Ch. 28, v. 35: "V'nishma kolo b'vo'o el hakodesh" - And its sound will be heard when he enters the Sanctuary - The Ramban says that when a person enters the king's domain he must first announce that he is there and not just barge in, as we find in Megilas Esther, that whoever would enter Achashveirosh's inner chamber without an invitation would be liable for the death penalty. He adds that similarly, one does not leave the king's domain without permission (see Rashi on Doniel chapter #3), and the sounding of the bells when he leaves serves this purpose. This needs clarification, as the Kohein Godol is initiating this and not Hashem, so where is the permission? He adds that the sounding of the bells upon exit also signals the angels and others to return to their positions in the Sanctuary.

Ch. 28, v. 35: "V'nishma kolo b'vo'o el hakodesh" - And its sound will be heard when he enters the Sanctury - Haksav V'hakaboloh says that the Kohein Godol's voice will be heard. When he prays for bnei Yisroel's well-being. Similarly, Rabbi Avrohom ben hoRambam says that by the "tzitz," "kodesh laShem" refers to the Kohein Godol's being sanctified through wearing it. Similarly, the Malbim says on the last words of our parsha (30:10) that "kodesh kodoshim hu laShem" refers to Aharon, as per the verse in Divrei Ha'yomim 1:23:13, "Va'yavdeil es Aharon li'h'yos kodesh kodoshim."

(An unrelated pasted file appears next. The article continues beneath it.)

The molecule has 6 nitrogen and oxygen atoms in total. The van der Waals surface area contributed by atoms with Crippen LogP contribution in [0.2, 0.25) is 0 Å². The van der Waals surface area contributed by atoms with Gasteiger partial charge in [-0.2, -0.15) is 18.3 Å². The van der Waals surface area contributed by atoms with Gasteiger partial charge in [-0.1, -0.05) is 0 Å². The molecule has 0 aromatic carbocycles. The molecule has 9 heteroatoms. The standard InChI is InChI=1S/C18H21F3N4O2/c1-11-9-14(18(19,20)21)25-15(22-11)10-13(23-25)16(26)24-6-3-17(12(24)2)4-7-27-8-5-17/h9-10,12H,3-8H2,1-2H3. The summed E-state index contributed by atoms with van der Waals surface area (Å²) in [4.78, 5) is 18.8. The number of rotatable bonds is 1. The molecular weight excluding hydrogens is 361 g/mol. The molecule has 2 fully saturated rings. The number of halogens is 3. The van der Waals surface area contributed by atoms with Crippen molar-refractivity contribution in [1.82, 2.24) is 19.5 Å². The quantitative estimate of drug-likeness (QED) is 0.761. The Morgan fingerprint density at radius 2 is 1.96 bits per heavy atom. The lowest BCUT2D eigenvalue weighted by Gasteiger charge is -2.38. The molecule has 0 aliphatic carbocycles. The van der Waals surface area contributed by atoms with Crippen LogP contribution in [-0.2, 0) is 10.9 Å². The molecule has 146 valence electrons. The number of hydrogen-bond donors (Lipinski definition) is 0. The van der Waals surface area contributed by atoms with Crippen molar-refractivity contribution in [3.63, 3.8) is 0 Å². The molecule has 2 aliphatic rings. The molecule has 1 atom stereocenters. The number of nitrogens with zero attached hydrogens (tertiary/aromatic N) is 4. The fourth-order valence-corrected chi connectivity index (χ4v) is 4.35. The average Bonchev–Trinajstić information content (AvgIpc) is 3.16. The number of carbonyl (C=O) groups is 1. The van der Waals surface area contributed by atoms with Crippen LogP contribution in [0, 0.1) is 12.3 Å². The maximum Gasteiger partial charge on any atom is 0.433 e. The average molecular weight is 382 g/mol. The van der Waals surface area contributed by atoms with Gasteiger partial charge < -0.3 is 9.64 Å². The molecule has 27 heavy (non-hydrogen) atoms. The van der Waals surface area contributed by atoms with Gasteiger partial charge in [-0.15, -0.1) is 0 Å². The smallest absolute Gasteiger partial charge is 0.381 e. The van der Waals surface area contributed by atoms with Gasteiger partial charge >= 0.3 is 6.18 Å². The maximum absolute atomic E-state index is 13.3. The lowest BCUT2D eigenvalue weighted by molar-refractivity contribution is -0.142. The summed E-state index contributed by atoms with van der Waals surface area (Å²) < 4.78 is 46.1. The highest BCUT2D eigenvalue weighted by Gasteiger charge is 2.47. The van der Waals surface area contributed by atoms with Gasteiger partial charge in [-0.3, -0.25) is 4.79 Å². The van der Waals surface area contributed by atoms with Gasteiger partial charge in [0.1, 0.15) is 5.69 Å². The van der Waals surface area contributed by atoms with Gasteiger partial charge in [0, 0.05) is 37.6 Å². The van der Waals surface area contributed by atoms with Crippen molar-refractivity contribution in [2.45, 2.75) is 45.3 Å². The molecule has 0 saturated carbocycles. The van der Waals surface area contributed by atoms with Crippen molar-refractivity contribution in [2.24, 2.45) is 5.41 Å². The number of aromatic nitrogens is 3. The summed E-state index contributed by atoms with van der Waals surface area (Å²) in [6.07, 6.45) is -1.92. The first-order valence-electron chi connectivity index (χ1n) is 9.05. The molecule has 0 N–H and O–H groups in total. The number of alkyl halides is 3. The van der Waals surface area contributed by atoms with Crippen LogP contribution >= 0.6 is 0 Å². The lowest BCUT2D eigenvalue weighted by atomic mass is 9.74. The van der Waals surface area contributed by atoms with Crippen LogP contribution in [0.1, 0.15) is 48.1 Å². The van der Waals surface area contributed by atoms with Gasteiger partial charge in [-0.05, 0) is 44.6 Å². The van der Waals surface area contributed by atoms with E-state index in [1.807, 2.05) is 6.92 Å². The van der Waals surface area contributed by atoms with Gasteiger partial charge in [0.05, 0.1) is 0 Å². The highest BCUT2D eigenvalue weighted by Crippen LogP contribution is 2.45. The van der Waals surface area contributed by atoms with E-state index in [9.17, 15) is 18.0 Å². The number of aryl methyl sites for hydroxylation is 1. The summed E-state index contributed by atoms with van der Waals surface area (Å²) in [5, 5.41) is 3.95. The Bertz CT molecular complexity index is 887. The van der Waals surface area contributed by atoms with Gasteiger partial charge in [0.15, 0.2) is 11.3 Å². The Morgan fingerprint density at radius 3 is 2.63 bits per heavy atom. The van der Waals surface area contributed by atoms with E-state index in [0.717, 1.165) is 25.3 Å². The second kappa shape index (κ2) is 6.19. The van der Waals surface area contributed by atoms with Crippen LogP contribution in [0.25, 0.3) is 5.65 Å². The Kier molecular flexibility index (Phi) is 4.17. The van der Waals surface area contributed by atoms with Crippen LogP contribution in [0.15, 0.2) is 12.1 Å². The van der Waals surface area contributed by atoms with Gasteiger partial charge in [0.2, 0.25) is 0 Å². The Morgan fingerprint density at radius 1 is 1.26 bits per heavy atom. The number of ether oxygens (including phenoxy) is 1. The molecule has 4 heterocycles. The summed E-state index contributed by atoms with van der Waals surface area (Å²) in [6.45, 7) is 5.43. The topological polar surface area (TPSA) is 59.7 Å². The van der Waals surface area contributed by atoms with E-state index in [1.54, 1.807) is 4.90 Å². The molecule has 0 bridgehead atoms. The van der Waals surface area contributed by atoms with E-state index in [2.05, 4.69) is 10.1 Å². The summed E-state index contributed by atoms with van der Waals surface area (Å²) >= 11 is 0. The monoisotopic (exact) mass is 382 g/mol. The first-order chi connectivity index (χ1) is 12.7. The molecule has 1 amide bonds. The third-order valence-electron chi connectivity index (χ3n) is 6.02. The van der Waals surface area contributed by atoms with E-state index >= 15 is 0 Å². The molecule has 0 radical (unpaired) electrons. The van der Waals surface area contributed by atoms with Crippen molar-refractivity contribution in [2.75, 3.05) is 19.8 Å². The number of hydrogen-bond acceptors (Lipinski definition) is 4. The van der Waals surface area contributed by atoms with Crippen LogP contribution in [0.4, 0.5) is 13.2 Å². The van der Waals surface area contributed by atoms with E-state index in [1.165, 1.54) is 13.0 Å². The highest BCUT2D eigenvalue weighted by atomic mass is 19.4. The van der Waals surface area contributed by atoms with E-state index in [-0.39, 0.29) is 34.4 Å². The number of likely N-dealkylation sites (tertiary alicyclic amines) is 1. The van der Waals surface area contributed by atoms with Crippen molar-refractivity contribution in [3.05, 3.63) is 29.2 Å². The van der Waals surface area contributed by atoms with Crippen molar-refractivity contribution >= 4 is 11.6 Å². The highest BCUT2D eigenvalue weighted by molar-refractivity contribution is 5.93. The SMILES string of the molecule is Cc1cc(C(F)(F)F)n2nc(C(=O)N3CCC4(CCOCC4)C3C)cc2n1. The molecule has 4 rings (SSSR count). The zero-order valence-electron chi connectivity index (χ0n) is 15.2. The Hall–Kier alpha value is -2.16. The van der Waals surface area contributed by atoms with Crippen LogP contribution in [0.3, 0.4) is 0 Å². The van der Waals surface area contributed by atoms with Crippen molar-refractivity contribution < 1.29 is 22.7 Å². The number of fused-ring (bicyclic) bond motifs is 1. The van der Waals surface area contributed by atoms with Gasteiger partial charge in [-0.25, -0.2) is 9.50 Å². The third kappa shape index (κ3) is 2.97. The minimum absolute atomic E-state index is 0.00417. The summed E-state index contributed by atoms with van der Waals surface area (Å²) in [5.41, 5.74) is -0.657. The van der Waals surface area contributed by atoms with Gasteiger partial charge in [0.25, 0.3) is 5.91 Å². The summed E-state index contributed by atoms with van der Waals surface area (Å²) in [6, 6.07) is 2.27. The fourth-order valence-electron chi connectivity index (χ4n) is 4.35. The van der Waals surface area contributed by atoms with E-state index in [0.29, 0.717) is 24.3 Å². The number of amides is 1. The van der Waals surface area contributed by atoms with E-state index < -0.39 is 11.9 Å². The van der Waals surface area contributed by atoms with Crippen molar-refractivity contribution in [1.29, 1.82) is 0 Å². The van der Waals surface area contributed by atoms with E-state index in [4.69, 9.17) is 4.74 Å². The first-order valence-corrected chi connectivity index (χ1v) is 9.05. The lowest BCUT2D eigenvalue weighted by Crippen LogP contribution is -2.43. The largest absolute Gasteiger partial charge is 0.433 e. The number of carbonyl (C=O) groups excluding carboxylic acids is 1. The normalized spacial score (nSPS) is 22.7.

On a simple level all three of these expressions refer to the sanctity of an item, the bells, the forehead plate, and the altar. The commentaries just cited explain that the sanctity is that of the Kohein Godol, assisted by the items or his service. This is a great lesson in our serving Hashem. We wear tzitzis and tefillin, have mezozos on our doorposts, etc. These are all mitzvos, but the main thing is that we allow them to affect us and improve our spiritually.

Ch. 29, v. 6: "Neizer hakodesh" - The holy crown - Rabbeinu Chaim Paltiel asks why this item is called "neizer hakodesh" here and "tzitz neizer hakodesh" in parshas P'ku'dei 39:30. He also asks why we have no mention of the Urim and Tumim in our parsha, and it is only mentioned in Vayikra 8:8. He answers in the name of his Rebbi that the Torah elaborates when it comes to the actual doing of the command, hence only in parshas P'ku'dei is there the inclusion of the Urim and Tumim, and the extra description of the golden forehead plate being a "tzitz," an item that is placed above the eyes, the organs that view things.

I find the mention of Urim and Tumim in our parsha, at the time of the command in 28:30, "V'nosato el choshen hamishpot es ho'urim v'es hatumim." Any help would be greatly appreciated.



See also Oroh V'Simchoh - Meshech Chochmoh on the Weekly Parsha, Chasidic Insights and Chamisha Mi Yodei'a